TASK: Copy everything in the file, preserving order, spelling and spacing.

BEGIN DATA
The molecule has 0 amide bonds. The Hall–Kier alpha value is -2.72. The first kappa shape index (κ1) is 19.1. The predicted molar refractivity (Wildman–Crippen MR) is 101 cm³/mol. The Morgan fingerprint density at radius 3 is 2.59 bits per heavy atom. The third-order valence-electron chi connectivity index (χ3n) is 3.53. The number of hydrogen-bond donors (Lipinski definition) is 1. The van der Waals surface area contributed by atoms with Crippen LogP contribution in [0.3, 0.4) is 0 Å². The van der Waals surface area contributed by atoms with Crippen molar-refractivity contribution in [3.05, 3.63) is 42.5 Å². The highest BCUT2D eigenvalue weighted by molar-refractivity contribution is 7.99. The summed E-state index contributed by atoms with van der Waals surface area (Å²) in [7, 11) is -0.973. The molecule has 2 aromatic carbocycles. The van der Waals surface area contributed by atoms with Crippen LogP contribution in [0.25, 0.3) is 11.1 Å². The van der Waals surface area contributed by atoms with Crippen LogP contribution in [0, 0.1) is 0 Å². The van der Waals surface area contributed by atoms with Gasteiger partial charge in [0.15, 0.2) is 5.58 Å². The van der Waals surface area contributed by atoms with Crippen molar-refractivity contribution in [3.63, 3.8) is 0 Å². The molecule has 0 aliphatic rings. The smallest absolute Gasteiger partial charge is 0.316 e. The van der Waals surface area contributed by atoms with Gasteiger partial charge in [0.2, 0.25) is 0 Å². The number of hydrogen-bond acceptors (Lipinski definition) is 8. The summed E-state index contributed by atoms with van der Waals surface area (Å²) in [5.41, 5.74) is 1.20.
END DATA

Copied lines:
The molecule has 0 amide bonds. The Hall–Kier alpha value is -2.72. The first kappa shape index (κ1) is 19.1. The predicted molar refractivity (Wildman–Crippen MR) is 101 cm³/mol. The Morgan fingerprint density at radius 3 is 2.59 bits per heavy atom. The third-order valence-electron chi connectivity index (χ3n) is 3.53. The number of hydrogen-bond donors (Lipinski definition) is 1. The van der Waals surface area contributed by atoms with Crippen LogP contribution in [0.3, 0.4) is 0 Å². The van der Waals surface area contributed by atoms with Crippen molar-refractivity contribution in [3.05, 3.63) is 42.5 Å². The highest BCUT2D eigenvalue weighted by molar-refractivity contribution is 7.99. The summed E-state index contributed by atoms with van der Waals surface area (Å²) in [7, 11) is -0.973. The molecule has 2 aromatic carbocycles. The van der Waals surface area contributed by atoms with Crippen LogP contribution in [0.25, 0.3) is 11.1 Å². The van der Waals surface area contributed by atoms with Crippen LogP contribution in [0, 0.1) is 0 Å². The van der Waals surface area contributed by atoms with Gasteiger partial charge in [0.15, 0.2) is 5.58 Å². The van der Waals surface area contributed by atoms with Crippen molar-refractivity contribution in [3.63, 3.8) is 0 Å². The molecule has 0 aliphatic rings. The smallest absolute Gasteiger partial charge is 0.316 e. The van der Waals surface area contributed by atoms with Gasteiger partial charge in [0.2, 0.25) is 0 Å². The number of hydrogen-bond acceptors (Lipinski definition) is 8. The summed E-state index contributed by atoms with van der Waals surface area (Å²) in [5.41, 5.74) is 1.20.